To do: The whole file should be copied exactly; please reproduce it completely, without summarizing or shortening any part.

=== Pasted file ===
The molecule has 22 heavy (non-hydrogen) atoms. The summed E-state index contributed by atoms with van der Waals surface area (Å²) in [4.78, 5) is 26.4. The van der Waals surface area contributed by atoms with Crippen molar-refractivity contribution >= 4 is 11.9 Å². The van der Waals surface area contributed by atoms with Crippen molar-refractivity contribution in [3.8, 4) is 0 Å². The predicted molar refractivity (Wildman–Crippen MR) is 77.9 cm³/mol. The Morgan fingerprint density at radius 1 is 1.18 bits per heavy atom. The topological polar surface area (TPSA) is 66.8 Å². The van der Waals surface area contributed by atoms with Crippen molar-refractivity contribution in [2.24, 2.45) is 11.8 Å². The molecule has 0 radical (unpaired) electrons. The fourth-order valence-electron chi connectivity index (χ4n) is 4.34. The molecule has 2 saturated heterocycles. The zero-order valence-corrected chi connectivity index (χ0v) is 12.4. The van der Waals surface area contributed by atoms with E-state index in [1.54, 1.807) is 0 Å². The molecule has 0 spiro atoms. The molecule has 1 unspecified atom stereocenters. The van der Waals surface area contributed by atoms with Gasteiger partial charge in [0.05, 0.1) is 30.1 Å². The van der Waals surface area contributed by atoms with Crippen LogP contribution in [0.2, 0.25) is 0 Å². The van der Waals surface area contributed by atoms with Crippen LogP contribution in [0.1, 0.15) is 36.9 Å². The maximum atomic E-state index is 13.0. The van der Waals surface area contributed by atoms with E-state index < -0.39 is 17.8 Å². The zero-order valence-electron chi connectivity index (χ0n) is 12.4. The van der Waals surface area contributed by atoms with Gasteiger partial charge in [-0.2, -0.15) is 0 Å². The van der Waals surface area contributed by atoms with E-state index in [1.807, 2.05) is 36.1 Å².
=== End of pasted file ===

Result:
The molecule has 22 heavy (non-hydrogen) atoms. The summed E-state index contributed by atoms with van der Waals surface area (Å²) in [4.78, 5) is 26.4. The van der Waals surface area contributed by atoms with Crippen molar-refractivity contribution >= 4 is 11.9 Å². The van der Waals surface area contributed by atoms with Crippen molar-refractivity contribution in [3.8, 4) is 0 Å². The predicted molar refractivity (Wildman–Crippen MR) is 77.9 cm³/mol. The Morgan fingerprint density at radius 1 is 1.18 bits per heavy atom. The topological polar surface area (TPSA) is 66.8 Å². The van der Waals surface area contributed by atoms with Crippen molar-refractivity contribution in [2.24, 2.45) is 11.8 Å². The molecule has 0 radical (unpaired) electrons. The fourth-order valence-electron chi connectivity index (χ4n) is 4.34. The molecule has 2 saturated heterocycles. The zero-order valence-corrected chi connectivity index (χ0v) is 12.4. The van der Waals surface area contributed by atoms with E-state index in [1.54, 1.807) is 0 Å². The molecule has 0 spiro atoms. The molecule has 1 unspecified atom stereocenters. The van der Waals surface area contributed by atoms with Gasteiger partial charge in [0.05, 0.1) is 30.1 Å². The van der Waals surface area contributed by atoms with Crippen LogP contribution in [0.2, 0.25) is 0 Å². The van der Waals surface area contributed by atoms with Crippen LogP contribution in [0.1, 0.15) is 36.9 Å². The maximum atomic E-state index is 13.0. The van der Waals surface area contributed by atoms with E-state index < -0.39 is 17.8 Å². The zero-order valence-electron chi connectivity index (χ0n) is 12.4. The van der Waals surface area contributed by atoms with Gasteiger partial charge in [-0.2, -0.15) is 0 Å². The van der Waals surface area contributed by atoms with E-state index in [1.807, 2.05) is 36.1 Å².